I appreciate the recent precautions that have been put in place. As much as I want to venture out, I’m staying put. Thankfully, I’m still able to conduct much of what I need and want to do from home via phone calls and emails. Zoom meetings have been a great addition to my life as I’ve enjoyed “seeing” other people even if just on the computer screen. While my family has settled in with the changes, I realized that I can’t do everything from home. Ronan’s medical needs are far too great.
Right before the quarantine, I’d taken Ronan to another of his follow-up appointments. It was for problems that brought us to the E.R. back in December. While there, his providers and I discussed the next steps. That included adding a new specialist and making more follow-up appointments with existing specialists. Before we ended week 1 of this lockdown, all of his appointments were cancelled. Only essential employees would be working, and only emergent medical cases would be considered.
I made a call to one of the nurses first thing on Monday morning and shared some new concerns we had seen over the weekend. It wasn’t an easy phone call to make. I had read of the restrictions. I also knew that other families are dealing with far worse and need more immediate attention and we may experience major delays. Ronan needs help, though, and some of it cannot be done from home or via telemedicine. Not wanting to take too much of her precious time, the nurse assured me I’d done the right thing. She also shared that what we’re dealing with would take top priority. I asked her what that meant. Clinics have closed, patients have been turned away, and appointments were being rescheduled for 6 - 9 months out. I was grateful that top priority meant that Ronan moved up the list. I was sad to learn that another kid would be moved down.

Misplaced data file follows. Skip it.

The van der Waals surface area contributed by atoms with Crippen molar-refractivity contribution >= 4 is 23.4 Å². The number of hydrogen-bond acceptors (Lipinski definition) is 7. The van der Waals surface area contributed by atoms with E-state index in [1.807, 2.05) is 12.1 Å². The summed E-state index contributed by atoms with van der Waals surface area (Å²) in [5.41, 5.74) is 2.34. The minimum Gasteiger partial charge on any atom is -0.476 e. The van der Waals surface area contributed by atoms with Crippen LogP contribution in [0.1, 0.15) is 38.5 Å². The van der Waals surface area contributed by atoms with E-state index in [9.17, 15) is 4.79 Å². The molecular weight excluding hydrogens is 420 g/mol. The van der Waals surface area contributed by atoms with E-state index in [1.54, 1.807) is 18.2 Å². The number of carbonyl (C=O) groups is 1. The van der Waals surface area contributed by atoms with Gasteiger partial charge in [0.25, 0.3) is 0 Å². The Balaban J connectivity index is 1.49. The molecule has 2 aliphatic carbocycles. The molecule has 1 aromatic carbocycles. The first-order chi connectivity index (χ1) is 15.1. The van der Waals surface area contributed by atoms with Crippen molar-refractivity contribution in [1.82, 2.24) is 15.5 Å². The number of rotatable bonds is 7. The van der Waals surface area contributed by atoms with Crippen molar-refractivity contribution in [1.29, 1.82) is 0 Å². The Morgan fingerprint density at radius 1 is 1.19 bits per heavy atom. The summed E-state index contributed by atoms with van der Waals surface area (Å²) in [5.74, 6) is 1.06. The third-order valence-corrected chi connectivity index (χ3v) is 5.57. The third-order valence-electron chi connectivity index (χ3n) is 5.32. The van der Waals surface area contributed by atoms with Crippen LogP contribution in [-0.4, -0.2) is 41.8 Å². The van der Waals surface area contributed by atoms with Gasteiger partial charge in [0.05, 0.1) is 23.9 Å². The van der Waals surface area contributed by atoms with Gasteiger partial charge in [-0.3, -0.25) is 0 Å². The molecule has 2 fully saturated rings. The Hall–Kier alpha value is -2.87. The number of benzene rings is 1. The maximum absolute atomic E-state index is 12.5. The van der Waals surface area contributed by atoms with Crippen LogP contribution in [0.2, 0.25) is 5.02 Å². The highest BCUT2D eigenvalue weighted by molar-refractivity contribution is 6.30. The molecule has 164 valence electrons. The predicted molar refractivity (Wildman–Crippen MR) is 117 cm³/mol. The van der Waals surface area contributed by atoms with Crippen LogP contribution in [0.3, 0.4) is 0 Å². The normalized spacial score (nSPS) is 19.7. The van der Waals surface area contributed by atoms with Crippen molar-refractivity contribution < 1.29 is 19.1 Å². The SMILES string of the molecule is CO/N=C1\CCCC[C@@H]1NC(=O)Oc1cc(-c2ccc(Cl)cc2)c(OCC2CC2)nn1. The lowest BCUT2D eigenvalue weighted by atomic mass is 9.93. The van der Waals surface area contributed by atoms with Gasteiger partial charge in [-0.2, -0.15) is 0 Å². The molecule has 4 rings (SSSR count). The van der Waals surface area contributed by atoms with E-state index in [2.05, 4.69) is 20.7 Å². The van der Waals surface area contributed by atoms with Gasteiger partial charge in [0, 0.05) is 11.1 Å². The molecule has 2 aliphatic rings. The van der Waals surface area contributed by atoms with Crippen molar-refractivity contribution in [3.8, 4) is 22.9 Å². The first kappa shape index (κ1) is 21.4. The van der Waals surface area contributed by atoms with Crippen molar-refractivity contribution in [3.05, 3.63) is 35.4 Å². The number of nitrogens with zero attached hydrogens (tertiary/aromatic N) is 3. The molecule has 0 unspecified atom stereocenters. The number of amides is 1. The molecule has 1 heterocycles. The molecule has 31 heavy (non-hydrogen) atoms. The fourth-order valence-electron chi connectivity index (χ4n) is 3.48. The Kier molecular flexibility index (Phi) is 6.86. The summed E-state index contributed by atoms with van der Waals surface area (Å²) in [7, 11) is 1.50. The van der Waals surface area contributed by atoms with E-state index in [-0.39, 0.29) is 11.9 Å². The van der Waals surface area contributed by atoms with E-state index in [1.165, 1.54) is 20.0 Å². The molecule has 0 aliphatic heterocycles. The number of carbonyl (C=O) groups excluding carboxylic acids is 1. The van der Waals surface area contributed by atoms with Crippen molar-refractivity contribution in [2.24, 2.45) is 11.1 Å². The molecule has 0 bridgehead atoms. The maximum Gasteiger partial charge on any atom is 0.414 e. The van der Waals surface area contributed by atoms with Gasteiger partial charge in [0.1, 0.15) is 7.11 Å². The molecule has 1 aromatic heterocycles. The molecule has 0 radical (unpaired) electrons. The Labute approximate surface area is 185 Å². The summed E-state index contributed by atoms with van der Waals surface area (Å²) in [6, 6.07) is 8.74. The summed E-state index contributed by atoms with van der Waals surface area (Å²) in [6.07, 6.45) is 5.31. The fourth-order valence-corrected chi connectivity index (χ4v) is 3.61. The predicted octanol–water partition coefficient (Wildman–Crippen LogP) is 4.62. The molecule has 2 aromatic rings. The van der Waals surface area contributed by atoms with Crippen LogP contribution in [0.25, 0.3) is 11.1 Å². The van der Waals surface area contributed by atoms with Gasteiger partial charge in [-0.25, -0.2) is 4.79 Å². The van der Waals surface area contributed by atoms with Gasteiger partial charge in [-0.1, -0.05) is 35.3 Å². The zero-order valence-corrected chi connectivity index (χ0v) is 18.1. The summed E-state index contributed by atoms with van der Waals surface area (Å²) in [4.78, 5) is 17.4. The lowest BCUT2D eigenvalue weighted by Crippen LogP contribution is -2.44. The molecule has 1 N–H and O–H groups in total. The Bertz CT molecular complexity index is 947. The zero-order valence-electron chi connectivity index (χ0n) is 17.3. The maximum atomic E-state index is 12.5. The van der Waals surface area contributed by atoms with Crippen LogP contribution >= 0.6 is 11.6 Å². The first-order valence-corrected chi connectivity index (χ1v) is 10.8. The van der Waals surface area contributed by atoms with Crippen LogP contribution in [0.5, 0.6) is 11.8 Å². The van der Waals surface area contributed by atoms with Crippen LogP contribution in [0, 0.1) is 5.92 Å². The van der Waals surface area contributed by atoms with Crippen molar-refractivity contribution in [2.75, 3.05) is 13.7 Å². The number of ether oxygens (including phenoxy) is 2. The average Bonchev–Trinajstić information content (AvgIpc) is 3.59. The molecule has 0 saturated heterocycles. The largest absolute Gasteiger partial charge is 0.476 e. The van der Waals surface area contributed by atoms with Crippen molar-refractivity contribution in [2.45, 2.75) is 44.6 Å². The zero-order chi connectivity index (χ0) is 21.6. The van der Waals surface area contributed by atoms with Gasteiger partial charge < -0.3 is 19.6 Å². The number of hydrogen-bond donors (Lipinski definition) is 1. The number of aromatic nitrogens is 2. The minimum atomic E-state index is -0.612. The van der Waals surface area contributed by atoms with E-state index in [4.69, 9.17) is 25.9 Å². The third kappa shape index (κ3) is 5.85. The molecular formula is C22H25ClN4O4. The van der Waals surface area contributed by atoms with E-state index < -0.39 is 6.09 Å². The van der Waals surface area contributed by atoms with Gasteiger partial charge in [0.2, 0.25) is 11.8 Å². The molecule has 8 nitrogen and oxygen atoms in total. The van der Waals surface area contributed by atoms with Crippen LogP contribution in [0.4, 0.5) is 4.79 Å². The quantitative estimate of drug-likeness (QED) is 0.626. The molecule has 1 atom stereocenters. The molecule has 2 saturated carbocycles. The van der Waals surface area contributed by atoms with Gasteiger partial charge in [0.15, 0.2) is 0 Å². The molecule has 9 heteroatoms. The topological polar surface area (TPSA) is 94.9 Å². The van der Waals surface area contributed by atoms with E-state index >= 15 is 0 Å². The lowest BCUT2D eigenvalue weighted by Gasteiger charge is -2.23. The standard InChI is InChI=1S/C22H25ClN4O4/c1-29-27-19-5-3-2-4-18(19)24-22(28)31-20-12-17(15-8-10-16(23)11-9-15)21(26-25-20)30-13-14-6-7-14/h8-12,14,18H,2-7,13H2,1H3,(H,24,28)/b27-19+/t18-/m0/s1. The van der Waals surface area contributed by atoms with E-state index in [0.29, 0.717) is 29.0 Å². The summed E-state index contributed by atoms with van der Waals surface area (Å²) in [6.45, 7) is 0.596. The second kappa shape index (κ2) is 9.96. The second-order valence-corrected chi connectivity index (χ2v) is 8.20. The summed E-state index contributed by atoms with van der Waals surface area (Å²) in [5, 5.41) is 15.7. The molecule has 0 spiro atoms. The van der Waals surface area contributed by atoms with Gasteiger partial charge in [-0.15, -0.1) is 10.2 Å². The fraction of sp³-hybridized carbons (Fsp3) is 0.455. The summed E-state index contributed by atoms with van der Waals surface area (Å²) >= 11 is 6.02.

How does one decide which patient is more critical than another? Who makes that decision? And what happens with the kid who moved from the top spot to somewhere in the middle? Is their family still able to reach out to the ones they trust and depend on? Or do they have to wait until things go back to normal again?
For some medical issues, Ronan requires hands-on care and procedures that will have him go under anesthesia. We know that complications from the procedure could arise. Having gone that route before, we understand the risk. Before even considering doing that, we’ve asked for our team to teach us how to do things differently and even better than we are. We’d love it, and I know they would, too, if we could forego a trip to hospital. But we can’t. And the team is calling us in. Complications from the condition supersede the shelter-in-place requests.
Collaboration of the latest findings from medical team members brought up valid concerns – they cannot treat Ronan from a distance. They do not want to wait too much longer to see him though. Unfortunately, we will wait. Hospital staff are dealing with constraints because of COVID-19. Essential staff are doing everything they can to treat affected patients. Ronan tops the list, but it isn’t the safest time to bring him in. Our appointment, which would usually be scheduled within a week, isn’t until April, “…and that’s at the earliest. Don’t be surprised if it’s moved to May before we can see him.”
I had already likened the coronavirus quarantine to a Twilight Zone episode. After hanging up with the nurse, I felt like I was the main character in the show. An eerie feeling crept in. So did a little bit of worry.
Parenting challenges exist in every-day life. Special needs parenting requires juggling, ingenuity and a lot of balance. To keep everyone happy, healthy, and where they need to be, I sometimes have to be creative. I also need to be patient. I will need all of that and more as I wait for the nurse to call me with more information.
Best practices for those treating people with COVID-19 are being created as the professionals encounter them. They’re being revised just as quickly as they’re being made in some places. Medically fragile children can usually be seen, but in times like these, safe practices will trump their care. I knew that Ronan’s care would be delayed. I’m not angered by our situation, but am remaining hopeful that his turn will come. I know it will. Until then, we’re being smart about the care he’s been prescribed, and we’re communicating with his medical team about any changes his health. None of us want to risk Ronan’s health. He’s an essential part of our family, even with as many complications as some of his conditions bring.
Cathy Jameson is a Contributing Editor for Age of Autism.